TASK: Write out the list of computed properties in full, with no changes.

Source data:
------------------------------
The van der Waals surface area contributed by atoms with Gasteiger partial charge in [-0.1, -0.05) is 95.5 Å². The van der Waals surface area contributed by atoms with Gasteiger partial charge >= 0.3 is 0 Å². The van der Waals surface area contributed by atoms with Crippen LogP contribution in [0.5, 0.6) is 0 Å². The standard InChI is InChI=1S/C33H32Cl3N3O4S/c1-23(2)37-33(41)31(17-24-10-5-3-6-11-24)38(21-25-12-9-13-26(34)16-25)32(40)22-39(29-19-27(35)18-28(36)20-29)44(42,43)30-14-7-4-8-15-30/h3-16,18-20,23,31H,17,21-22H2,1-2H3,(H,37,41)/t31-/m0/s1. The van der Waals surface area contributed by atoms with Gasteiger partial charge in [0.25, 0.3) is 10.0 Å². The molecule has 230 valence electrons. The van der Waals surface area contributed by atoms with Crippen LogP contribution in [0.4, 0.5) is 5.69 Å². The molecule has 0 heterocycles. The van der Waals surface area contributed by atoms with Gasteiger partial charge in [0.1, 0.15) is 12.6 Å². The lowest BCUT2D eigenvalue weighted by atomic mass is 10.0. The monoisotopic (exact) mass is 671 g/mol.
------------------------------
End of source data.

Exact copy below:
The van der Waals surface area contributed by atoms with Gasteiger partial charge in [-0.1, -0.05) is 95.5 Å². The van der Waals surface area contributed by atoms with Gasteiger partial charge >= 0.3 is 0 Å². The van der Waals surface area contributed by atoms with Crippen LogP contribution in [0.5, 0.6) is 0 Å². The standard InChI is InChI=1S/C33H32Cl3N3O4S/c1-23(2)37-33(41)31(17-24-10-5-3-6-11-24)38(21-25-12-9-13-26(34)16-25)32(40)22-39(29-19-27(35)18-28(36)20-29)44(42,43)30-14-7-4-8-15-30/h3-16,18-20,23,31H,17,21-22H2,1-2H3,(H,37,41)/t31-/m0/s1. The van der Waals surface area contributed by atoms with Gasteiger partial charge in [0.25, 0.3) is 10.0 Å². The molecule has 230 valence electrons. The van der Waals surface area contributed by atoms with Crippen LogP contribution in [0.4, 0.5) is 5.69 Å². The molecule has 0 heterocycles. The van der Waals surface area contributed by atoms with Gasteiger partial charge in [0.1, 0.15) is 12.6 Å². The lowest BCUT2D eigenvalue weighted by atomic mass is 10.0. The monoisotopic (exact) mass is 671 g/mol.